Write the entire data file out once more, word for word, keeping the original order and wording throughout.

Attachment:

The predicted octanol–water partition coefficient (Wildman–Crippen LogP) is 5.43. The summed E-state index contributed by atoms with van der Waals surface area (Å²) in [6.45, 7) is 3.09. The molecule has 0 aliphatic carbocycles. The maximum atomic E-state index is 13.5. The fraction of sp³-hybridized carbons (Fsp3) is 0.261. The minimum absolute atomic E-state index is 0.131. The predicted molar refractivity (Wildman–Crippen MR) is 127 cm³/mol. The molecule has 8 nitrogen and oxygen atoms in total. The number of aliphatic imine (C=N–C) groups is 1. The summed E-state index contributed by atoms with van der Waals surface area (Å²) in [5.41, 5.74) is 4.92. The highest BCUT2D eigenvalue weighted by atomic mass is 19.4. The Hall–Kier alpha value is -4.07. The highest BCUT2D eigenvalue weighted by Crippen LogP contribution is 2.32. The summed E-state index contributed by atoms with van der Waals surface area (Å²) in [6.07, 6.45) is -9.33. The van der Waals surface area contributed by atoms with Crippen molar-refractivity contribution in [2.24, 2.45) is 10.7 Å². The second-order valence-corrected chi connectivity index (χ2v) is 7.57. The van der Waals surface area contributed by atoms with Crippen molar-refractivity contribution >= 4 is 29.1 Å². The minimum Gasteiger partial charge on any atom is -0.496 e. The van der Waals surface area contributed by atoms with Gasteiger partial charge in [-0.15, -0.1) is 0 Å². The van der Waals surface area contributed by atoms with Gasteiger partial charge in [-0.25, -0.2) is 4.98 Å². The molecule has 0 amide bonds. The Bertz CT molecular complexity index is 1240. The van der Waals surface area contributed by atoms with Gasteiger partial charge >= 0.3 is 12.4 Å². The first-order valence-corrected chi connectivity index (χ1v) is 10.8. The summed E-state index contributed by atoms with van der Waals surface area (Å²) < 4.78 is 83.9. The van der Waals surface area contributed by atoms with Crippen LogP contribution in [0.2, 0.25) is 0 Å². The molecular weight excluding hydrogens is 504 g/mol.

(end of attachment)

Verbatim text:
The predicted octanol–water partition coefficient (Wildman–Crippen LogP) is 5.43. The summed E-state index contributed by atoms with van der Waals surface area (Å²) in [6.45, 7) is 3.09. The molecule has 0 aliphatic carbocycles. The maximum atomic E-state index is 13.5. The fraction of sp³-hybridized carbons (Fsp3) is 0.261. The minimum absolute atomic E-state index is 0.131. The predicted molar refractivity (Wildman–Crippen MR) is 127 cm³/mol. The molecule has 8 nitrogen and oxygen atoms in total. The number of aliphatic imine (C=N–C) groups is 1. The summed E-state index contributed by atoms with van der Waals surface area (Å²) in [5.41, 5.74) is 4.92. The highest BCUT2D eigenvalue weighted by atomic mass is 19.4. The Hall–Kier alpha value is -4.07. The highest BCUT2D eigenvalue weighted by Crippen LogP contribution is 2.32. The summed E-state index contributed by atoms with van der Waals surface area (Å²) in [6.07, 6.45) is -9.33. The van der Waals surface area contributed by atoms with Crippen molar-refractivity contribution in [2.24, 2.45) is 10.7 Å². The second-order valence-corrected chi connectivity index (χ2v) is 7.57. The van der Waals surface area contributed by atoms with Crippen molar-refractivity contribution >= 4 is 29.1 Å². The minimum Gasteiger partial charge on any atom is -0.496 e. The van der Waals surface area contributed by atoms with Gasteiger partial charge in [-0.15, -0.1) is 0 Å². The van der Waals surface area contributed by atoms with Gasteiger partial charge in [-0.25, -0.2) is 4.98 Å². The molecule has 0 amide bonds. The Bertz CT molecular complexity index is 1240. The van der Waals surface area contributed by atoms with Gasteiger partial charge >= 0.3 is 12.4 Å². The first-order valence-corrected chi connectivity index (χ1v) is 10.8. The summed E-state index contributed by atoms with van der Waals surface area (Å²) < 4.78 is 83.9. The van der Waals surface area contributed by atoms with Crippen LogP contribution in [0.2, 0.25) is 0 Å². The molecular weight excluding hydrogens is 504 g/mol.